What makes Castaldo's essay so good is that she doesn't spend time gushing over how wonderful Sandman is, and instead gets right to brass tacks about what Gaiman is doing with Shakespeare. Other writers are content to just sort of handwave, for example, Gaiman's extremely liberal use of facts and his willingness to use long-refuted anecdotes about Shakespeare's life as fact. The most obvious of these, for example, is the "Prospero is Shakespeare's 'me character'" conceit, which we all know is complete bullshit but which we all like to pretend is true because, dammit, it makes a great story. Other writers pretend it is true, or they admit its not true but pretend it is. Castaldo allows it is not true, admits Gaiman knows its not true, and then goes on to the better question: When Gaiman uses the story as if it is true, what it is saying about Gaiman?
So this article is a wonderful examination of Gaiman's choice to use Shakespeare as his personal surrogate in the book, and it helps shed light on what Gaiman might be trying to say about himself and about Sandman the comic series. Castaldo understands that Gaiman isn't as original as everyone claims. That he kind of dislikes his own books after they've come out. That Gaiman seems generally uncertain about his own life's work, and about his success, and even a little guilty, because he knows he's using all these old characters and concepts which have been around for years but which everyone seems to act like he made up. That is, there is a wonderful ambiguity about Gaiman's self-presentation in Sandman; she has helped me to understand that Gaiman isn't using Shakespeare to puff himself up as a (indeed, THE) master storyteller, but is rather using a construction of Shakespeare, which he throws doubt and guilt upon, as a way of illustrating the doubt and guilt which Gaiman himself feels.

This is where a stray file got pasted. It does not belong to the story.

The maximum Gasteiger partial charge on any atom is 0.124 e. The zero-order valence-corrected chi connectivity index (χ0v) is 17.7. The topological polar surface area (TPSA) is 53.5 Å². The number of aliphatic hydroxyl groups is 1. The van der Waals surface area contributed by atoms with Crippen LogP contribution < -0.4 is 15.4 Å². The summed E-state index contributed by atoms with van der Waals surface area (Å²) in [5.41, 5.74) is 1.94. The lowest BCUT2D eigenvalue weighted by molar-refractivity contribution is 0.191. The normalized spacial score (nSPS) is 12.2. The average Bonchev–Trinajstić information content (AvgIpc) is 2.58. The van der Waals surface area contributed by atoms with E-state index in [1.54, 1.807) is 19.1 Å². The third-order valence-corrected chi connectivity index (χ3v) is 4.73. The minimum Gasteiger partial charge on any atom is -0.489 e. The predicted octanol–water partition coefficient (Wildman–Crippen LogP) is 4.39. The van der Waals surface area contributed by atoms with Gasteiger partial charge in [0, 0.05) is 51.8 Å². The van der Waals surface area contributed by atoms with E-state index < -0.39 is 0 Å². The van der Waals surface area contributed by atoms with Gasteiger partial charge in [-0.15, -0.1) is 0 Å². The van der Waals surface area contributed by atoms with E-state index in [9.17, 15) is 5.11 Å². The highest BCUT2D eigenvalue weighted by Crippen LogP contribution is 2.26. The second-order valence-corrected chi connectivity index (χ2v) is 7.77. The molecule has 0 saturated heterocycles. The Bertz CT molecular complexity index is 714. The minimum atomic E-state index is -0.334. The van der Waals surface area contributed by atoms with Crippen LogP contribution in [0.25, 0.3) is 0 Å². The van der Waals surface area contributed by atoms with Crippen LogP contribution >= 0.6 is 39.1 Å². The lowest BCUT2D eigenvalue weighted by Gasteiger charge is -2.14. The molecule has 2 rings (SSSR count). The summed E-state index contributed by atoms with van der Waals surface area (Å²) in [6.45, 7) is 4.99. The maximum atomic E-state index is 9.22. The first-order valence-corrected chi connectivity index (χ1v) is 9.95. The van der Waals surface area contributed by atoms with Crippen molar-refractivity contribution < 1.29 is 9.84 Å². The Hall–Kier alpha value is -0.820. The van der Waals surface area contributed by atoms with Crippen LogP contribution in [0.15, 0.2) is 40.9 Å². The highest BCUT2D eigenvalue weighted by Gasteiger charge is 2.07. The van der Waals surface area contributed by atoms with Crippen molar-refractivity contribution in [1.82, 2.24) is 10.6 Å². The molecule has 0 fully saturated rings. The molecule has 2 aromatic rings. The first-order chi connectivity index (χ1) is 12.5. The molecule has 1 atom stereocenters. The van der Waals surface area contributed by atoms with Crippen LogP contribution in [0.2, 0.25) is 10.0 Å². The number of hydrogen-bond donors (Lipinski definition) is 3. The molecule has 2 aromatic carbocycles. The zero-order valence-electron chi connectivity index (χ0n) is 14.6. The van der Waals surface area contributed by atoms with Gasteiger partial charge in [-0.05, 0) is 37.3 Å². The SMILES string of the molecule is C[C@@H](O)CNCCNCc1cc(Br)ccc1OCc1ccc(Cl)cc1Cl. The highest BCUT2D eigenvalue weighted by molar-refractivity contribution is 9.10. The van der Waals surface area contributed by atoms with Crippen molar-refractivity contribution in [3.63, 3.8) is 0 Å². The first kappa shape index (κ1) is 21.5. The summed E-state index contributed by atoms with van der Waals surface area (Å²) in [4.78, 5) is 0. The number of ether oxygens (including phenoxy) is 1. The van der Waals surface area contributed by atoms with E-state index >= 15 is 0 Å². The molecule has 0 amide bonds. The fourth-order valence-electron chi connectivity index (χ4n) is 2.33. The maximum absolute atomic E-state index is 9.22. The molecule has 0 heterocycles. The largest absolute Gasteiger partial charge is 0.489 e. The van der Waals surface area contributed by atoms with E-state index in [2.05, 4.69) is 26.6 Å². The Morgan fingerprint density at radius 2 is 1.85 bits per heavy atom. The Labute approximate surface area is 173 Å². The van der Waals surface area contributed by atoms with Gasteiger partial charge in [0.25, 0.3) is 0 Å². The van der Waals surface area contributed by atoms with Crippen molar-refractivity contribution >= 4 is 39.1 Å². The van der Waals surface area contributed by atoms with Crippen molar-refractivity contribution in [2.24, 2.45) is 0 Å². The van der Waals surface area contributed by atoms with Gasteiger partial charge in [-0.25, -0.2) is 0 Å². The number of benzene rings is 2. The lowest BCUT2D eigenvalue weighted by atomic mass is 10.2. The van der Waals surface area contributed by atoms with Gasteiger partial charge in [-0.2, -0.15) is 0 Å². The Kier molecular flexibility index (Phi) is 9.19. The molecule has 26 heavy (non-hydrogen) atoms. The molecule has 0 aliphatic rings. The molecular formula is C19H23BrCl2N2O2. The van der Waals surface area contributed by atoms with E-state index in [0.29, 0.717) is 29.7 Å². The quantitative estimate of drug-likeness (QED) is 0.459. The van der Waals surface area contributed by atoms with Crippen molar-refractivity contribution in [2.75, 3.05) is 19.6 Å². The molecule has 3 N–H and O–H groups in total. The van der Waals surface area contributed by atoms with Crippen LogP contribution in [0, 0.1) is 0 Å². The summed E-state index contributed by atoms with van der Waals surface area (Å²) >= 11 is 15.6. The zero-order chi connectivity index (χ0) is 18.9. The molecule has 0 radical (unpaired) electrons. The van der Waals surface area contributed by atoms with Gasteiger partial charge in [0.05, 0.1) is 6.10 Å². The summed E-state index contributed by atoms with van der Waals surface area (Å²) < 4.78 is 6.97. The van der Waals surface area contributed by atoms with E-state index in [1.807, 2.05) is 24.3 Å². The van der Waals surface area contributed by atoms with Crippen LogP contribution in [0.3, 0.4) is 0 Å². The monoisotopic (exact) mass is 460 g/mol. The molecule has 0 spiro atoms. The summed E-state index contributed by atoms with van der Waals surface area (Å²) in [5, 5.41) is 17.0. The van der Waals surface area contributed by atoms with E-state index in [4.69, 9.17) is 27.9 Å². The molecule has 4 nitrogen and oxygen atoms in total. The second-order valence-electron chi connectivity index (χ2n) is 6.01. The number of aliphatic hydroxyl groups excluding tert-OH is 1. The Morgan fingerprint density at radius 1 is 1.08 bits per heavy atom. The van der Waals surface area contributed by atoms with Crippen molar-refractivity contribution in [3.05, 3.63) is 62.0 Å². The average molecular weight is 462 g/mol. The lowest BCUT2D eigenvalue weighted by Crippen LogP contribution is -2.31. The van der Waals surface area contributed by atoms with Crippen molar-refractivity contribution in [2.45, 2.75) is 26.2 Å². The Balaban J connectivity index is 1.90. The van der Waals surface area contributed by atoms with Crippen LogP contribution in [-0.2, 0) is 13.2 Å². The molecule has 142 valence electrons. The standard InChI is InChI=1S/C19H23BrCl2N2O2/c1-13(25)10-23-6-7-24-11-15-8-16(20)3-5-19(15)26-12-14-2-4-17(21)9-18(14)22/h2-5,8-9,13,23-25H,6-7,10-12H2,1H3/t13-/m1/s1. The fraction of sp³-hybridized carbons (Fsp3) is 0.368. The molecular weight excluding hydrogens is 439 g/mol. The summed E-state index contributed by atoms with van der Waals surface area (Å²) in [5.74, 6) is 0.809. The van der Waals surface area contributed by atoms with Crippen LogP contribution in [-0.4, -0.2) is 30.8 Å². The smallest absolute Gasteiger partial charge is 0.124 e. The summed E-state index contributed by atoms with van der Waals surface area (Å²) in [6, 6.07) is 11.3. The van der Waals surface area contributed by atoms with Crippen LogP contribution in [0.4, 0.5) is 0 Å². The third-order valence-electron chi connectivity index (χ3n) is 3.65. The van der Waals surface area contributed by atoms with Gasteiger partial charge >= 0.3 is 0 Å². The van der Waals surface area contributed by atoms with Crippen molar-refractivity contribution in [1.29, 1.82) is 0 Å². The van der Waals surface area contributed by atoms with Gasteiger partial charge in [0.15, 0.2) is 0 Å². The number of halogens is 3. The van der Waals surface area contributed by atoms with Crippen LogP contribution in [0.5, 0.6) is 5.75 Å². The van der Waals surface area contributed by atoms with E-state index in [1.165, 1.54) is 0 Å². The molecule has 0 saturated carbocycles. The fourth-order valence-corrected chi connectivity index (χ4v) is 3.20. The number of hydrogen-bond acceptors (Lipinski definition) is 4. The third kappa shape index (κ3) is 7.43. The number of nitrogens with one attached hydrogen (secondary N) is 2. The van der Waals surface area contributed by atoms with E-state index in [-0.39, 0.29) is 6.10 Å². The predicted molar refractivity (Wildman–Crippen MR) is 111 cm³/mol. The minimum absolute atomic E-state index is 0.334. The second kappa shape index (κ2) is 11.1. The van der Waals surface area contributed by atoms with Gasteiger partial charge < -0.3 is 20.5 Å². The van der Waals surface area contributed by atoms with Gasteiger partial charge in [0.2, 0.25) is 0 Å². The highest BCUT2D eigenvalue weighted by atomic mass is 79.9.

This is a wonderful contrast to Moore. I'm not entirely certain what to make of it yet, but I think it has to be significant that while Gaiman uses Shakespeare as his autobiographical representation, Moore chooses instead one of Shakespeare's characters. Shakespeare, himself, doesn't exist in League except as an offstage guy who wrote factual plays about things that really happened. The conceit of the Blazing World is that Shakespeare made these fictional characters, but the fictional characters in turn affect the real world, creating a sort of endlessly reinforcing loop of influence so that it is impossible to really say either of them are "real" or "fictional." So Shakespeare creates Prospero, who influences Alan Moore. Maybe Moore isn't so much using Prospero as a stand-in for himself, as he's revealing that he, Alan Moore, is something of a stand in for Prospero!
Anyhow, Gaiman's Shakespeare is a guy eager to lay his burden down. A guy who has sacrificed his real life in order to tell stories, and rues the bargain. But Moore's Prospero is just the opposite: he is a vigorous protagonist who refuses to give up his books, who stages his own death so that he can go on a secret mission to save two worlds. He's lived a life, a good long rewarding life as a Duke, a husband, a father, but I think he kind of rejects that life in favor of the Blazing World, a world of imagination made real. I suppose it's something of a psychedelic argument, and it would be easy to just say, well, Moore wants to give up reality for the Blazing World because he's doing a lot of Amsterdam hash, but I don't think I'll use that for my conclusion.